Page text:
TN3270 emulation is a communications standard that allows a remote terminal such as a Windows workstation to communicate with an IBM or IBM-compatible mainframe. Originally, 3270 display terminals, also known as “dumb terminals”, were used to connect to mainframes. TN3270 emulation replaces the use of dumb terminals for accessing mainframe applications.
3270 display terminals used a standard cipher set when interacting with a host system. This collection of codes or escape sequences, were used to perform basic screen display functions such as moving the cursor. Once PC’s became commonplace, it became apparent that users needed to be able to access the data and applications housed on mainframes from their desktop instead of using an additional display terminal. Software developers began developing TN3270 emulation software to fill this need. Using a TN3270 terminal emulator allowed PC’s to emulate display terminals, eliminating the need for an additional machine to access critical business applications and data.
PC’s are capable of processing data whereas display terminals were not. Consequently, TN3270 emulation provided extended capabilities that served to increase productivity. TN3270 emulation made advanced features such as host printing, file transfer and scripting possible.
RFC 1576 from the Internet Engineering Task Force (IETF), TN3270 Best Practices, outlines the sending, receiving and processing of the 3270 data stream and available 3270 telnet commands. TN3270E incorporates a set of enhancements to the TN3270 specification and is a superset of RFC 1576. TN3270E is referenced in the IETF RFC 2355 TN3270 Enhancements Specification. TN3270E addresses critical issues such as:
IBM® 3287 LU 1 and LU 3 host printing
Specific and associated LU’s
Standardized Attention and System Request keys
With TN3270E emulation, host printing is available through Data Stream Control (LU Type 3) printers and SNA Character String (LU Type 1 SCS) printers. The terminal emulator manages the host printer data streams using response requests and sequence numbering to control the rate and sequence of data transfer between the PC, mainframe and printer.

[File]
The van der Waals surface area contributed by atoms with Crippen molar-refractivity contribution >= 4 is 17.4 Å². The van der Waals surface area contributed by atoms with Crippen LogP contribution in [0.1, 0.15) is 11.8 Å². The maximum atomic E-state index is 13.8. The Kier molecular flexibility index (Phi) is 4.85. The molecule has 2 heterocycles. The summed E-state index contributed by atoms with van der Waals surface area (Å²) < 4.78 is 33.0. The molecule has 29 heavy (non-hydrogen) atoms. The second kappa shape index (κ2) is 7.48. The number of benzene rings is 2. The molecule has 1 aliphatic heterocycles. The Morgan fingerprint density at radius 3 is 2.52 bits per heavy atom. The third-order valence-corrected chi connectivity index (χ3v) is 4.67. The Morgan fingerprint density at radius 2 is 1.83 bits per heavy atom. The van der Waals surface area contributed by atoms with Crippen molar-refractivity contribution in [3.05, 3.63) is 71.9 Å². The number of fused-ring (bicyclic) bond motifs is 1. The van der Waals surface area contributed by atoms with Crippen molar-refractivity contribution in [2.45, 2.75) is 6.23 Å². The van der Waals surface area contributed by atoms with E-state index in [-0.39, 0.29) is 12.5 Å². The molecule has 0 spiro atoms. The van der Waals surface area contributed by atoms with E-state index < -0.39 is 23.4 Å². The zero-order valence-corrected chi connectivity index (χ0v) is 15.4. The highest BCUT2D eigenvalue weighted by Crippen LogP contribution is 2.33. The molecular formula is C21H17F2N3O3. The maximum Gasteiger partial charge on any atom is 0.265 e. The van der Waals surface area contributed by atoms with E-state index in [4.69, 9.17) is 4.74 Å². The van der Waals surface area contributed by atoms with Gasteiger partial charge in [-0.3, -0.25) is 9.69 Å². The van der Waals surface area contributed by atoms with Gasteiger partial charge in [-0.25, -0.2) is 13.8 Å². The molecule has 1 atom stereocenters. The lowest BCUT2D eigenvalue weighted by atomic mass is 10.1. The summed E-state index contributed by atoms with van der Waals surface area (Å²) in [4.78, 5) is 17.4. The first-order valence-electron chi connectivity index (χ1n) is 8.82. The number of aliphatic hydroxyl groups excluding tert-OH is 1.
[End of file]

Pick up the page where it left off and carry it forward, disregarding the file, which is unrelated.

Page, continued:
When a terminal emulator attempts to connect to the mainframe, the connection is assigned an LU or device name that is configured the host side. TN3270 emulation only supports the use of generic LU’s. With generic LU’s, the session established with the TN3270 server comes from an unnamed pool of LU’s. With generic LU pools, it is possible to run out of LUs. Also, it is likely that users will not be connected to the same LU on subsequent connection attempts.
With TN3270E, sessions can be configured to connect to a specific LU. This helps administrators ensure that their users will always be able to connect to LU’s of a particular type such as display LU’s or printer LU’s.
IETF RFC 1576 did not include a standards specification for the attention (ATTN) and system request keys. As a result, telnet handled these keys different than IBM. The ATTN key sends a signal command to the mainframe, and is used as a break key to interrupt the mainframe’s execution of the current program. Some session manager programs also use this key to switch between sessions. The system request key switches host connections from a LU-LU session to a SSCP-LU session. The use of two dissimilar methods for handling these keys resulted in functional inconsistencies. TN3270E addresses this issue by providing a standard method for implementing ATTN and system request keys.
Industry analysts estimate that up to 80% of the world’s data resides on mainframes. Using TN3270 emulation, users can access this data quickly and efficiently from their desktop PC’s.